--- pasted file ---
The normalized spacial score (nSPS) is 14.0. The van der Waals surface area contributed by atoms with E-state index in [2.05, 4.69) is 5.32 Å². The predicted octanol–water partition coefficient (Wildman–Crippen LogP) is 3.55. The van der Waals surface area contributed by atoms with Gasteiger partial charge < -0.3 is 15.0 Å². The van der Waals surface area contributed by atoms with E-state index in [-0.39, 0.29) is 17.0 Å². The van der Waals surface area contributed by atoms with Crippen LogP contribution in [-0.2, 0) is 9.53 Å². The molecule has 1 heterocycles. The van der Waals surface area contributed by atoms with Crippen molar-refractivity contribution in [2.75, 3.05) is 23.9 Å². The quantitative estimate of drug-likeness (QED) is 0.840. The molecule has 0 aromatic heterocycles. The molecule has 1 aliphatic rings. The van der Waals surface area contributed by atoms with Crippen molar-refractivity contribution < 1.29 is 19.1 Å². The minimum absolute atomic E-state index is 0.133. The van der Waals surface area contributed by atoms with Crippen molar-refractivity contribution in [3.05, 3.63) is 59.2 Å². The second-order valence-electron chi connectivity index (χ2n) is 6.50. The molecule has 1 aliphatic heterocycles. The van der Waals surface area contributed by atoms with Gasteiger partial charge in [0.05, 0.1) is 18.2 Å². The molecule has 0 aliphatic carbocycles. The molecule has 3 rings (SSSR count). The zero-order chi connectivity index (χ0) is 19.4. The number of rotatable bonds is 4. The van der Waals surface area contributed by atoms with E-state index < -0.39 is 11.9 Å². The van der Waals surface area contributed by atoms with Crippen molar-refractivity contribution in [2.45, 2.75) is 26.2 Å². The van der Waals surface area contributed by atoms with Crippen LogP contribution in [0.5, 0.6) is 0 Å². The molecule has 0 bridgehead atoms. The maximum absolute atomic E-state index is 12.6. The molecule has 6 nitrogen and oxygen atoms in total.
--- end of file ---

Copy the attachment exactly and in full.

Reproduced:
The normalized spacial score (nSPS) is 14.0. The van der Waals surface area contributed by atoms with E-state index in [2.05, 4.69) is 5.32 Å². The predicted octanol–water partition coefficient (Wildman–Crippen LogP) is 3.55. The van der Waals surface area contributed by atoms with Gasteiger partial charge < -0.3 is 15.0 Å². The van der Waals surface area contributed by atoms with E-state index in [-0.39, 0.29) is 17.0 Å². The van der Waals surface area contributed by atoms with Crippen LogP contribution in [-0.2, 0) is 9.53 Å². The molecule has 1 heterocycles. The van der Waals surface area contributed by atoms with Crippen molar-refractivity contribution in [2.75, 3.05) is 23.9 Å². The quantitative estimate of drug-likeness (QED) is 0.840. The molecule has 0 aromatic heterocycles. The molecule has 1 aliphatic rings. The van der Waals surface area contributed by atoms with Crippen molar-refractivity contribution < 1.29 is 19.1 Å². The minimum absolute atomic E-state index is 0.133. The van der Waals surface area contributed by atoms with Crippen molar-refractivity contribution in [3.05, 3.63) is 59.2 Å². The second-order valence-electron chi connectivity index (χ2n) is 6.50. The molecule has 1 aliphatic heterocycles. The van der Waals surface area contributed by atoms with Gasteiger partial charge in [0.05, 0.1) is 18.2 Å². The molecule has 0 aliphatic carbocycles. The molecule has 3 rings (SSSR count). The zero-order chi connectivity index (χ0) is 19.4. The number of rotatable bonds is 4. The van der Waals surface area contributed by atoms with E-state index < -0.39 is 11.9 Å². The van der Waals surface area contributed by atoms with Crippen molar-refractivity contribution in [2.45, 2.75) is 26.2 Å². The van der Waals surface area contributed by atoms with Crippen LogP contribution in [0.5, 0.6) is 0 Å². The molecule has 0 bridgehead atoms. The maximum absolute atomic E-state index is 12.6. The molecule has 6 nitrogen and oxygen atoms in total.